RANGELEY — With a shaky start to the snowmobiling season, the Rangeley Lakes Snowmobile Club’s board of directors could only hope that this year’s event would go as planned in January.

Snodeo organizers are all volunteers, and the event can bring thousands of visitors and a much-needed economic boost to the region. Gas prices were low, the weather was perfect, and everyone was having a great time Saturday, said event organizer and club board member Jonny Wakefield. The downtown was packed with pedestrians and the first big race at the Stephen Bean Regional Airport was a huge success.

Tara Saxton, owner of the Rock Maple Racing franchise, organizes a race schedule around New England, and Wakefield said the snowmobile club wasn’t completely confident until nearly the end of 2015 that they could guarantee her good trails for the competitors. By Friday night, Wakefield said, the trails were looking great. The hard work was worth it, he said.

“We have had racers from all over Canada and from Pennsylvania, New York and New England,” he said. “By 10 a.m., we had about 500 people through the gates already.”

Trails had been groomed for the past seven days and nights by two especially dedicated members of the Rangeley Lakes Snowmobile Club.

“Without Mike Koob and Lee Libby, we could never have gotten this ready in time,” Wakefield said. “They’d go out at 4 a.m., stay out here all day and go home, get some sleep, and do it all again the next day.”

The Hight Family of Dealerships sponsored the event, and Wakefield said dozens of groups worked behind the scenes that made everything run smoothly. The local volunteer fire and rescue and police department personnel politely herded those who strayed into unsafe viewing areas back behind the lines of orange cones.

The youngest viewers were as enthusiastic as the adults watching the winter excitement. Herbie Davenport, 10, of Livermore came with his mother, brother and stepfather, Mike Colello, for the big weekend.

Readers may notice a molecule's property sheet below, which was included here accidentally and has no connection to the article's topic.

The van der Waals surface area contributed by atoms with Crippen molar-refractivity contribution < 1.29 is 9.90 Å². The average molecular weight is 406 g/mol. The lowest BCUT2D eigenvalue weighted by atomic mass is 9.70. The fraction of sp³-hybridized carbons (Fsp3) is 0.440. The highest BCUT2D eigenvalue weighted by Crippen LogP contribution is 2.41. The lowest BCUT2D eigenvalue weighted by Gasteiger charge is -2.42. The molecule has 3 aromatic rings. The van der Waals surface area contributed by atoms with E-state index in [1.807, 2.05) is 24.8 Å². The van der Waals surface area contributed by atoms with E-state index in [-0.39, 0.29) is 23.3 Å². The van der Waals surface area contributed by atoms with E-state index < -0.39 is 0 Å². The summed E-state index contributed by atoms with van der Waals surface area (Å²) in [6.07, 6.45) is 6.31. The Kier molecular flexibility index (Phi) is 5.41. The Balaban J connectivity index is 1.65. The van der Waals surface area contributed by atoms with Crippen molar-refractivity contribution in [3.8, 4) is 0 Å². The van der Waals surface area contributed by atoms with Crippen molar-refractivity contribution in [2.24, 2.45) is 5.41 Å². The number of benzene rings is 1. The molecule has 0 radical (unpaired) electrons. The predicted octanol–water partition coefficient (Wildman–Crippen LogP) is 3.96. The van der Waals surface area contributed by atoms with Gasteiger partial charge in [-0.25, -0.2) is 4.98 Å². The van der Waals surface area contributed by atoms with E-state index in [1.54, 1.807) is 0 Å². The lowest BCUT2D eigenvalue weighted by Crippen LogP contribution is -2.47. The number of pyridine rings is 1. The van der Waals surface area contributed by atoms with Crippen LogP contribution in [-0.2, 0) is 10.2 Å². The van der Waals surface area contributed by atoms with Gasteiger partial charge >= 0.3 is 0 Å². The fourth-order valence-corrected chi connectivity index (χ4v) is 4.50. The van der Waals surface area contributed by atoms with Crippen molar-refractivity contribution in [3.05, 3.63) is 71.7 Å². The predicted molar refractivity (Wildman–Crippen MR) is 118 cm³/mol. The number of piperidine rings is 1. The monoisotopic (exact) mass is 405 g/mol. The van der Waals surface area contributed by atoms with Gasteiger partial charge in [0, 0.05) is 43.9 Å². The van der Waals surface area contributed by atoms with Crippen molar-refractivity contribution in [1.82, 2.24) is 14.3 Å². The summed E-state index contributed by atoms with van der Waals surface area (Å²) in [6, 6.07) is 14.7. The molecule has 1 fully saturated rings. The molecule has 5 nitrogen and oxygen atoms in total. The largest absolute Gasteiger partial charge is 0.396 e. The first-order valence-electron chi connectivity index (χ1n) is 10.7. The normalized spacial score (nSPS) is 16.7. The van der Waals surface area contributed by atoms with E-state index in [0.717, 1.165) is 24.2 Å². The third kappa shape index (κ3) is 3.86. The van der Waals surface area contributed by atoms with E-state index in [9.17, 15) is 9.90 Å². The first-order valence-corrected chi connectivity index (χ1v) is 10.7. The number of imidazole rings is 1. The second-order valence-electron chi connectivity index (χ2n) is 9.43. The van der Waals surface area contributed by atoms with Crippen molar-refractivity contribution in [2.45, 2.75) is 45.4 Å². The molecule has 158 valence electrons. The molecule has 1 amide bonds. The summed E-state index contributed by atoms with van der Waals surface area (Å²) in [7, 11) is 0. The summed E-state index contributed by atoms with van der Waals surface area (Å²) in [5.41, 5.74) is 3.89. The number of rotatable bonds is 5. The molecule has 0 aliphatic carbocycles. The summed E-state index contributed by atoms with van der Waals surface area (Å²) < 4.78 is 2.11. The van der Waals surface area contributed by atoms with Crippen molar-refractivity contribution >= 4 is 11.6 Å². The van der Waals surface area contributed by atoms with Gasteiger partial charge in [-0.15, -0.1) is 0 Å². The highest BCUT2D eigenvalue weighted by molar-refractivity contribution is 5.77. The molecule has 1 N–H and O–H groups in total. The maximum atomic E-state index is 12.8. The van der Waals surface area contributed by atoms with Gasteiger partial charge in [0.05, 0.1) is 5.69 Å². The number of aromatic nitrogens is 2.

This was the first year, Davenport said, that he had his own snowmobile to ride. He was disappointed that the Radar Run competition had been canceled because of thin ice on Haley Pond. That is where the youngest snowmobilers have a chance to show how fast they can go, and he said he would plan to try again next year.

The family was waiting patiently for the Rave X trick jumpers to start their high-speed runs and aerial somersaults up a 30-foot snow mountain in the parking lot of event sponsor Boss Power Equipment. As the 2 p.m. start time neared, hundreds of spectators gathered for the show.

“We started eight years ago with a core group, and now we have riders who come from around the country just to be part of the tour,” said event coordinator Dave Carlberg. “We’ve become a real company with a merchandise line and people asking us for autographs.”

Carlberg said one of the crowd favorites at Snodeo is the daring Holy Man jump. The rider lets go of the snowmobile to float in midair, grabbing the handles of the sled as both start the fall back to Earth. Even though the crew practices each trick safely in a foam-covered arena, riders don’t need much time to learn to do it right, he said.

“One year, the rider who did the back flip couldn’t be there, but Kourtney Hungerford flew in from Montana and just decided to try it for the first time at the Snodeo show,” he said. “Some riders like Kourtney are just gifted naturals and are willing to push the limits.”

Local lodging and restaurants were bustling with visitors, and every parking lot throughout the town was filled to capacity. Travis Ferland, owner of the Rangeley Inn and Tavern, said this year’s Snodeo was one of the best-attended, despite lighter snow accumulation.


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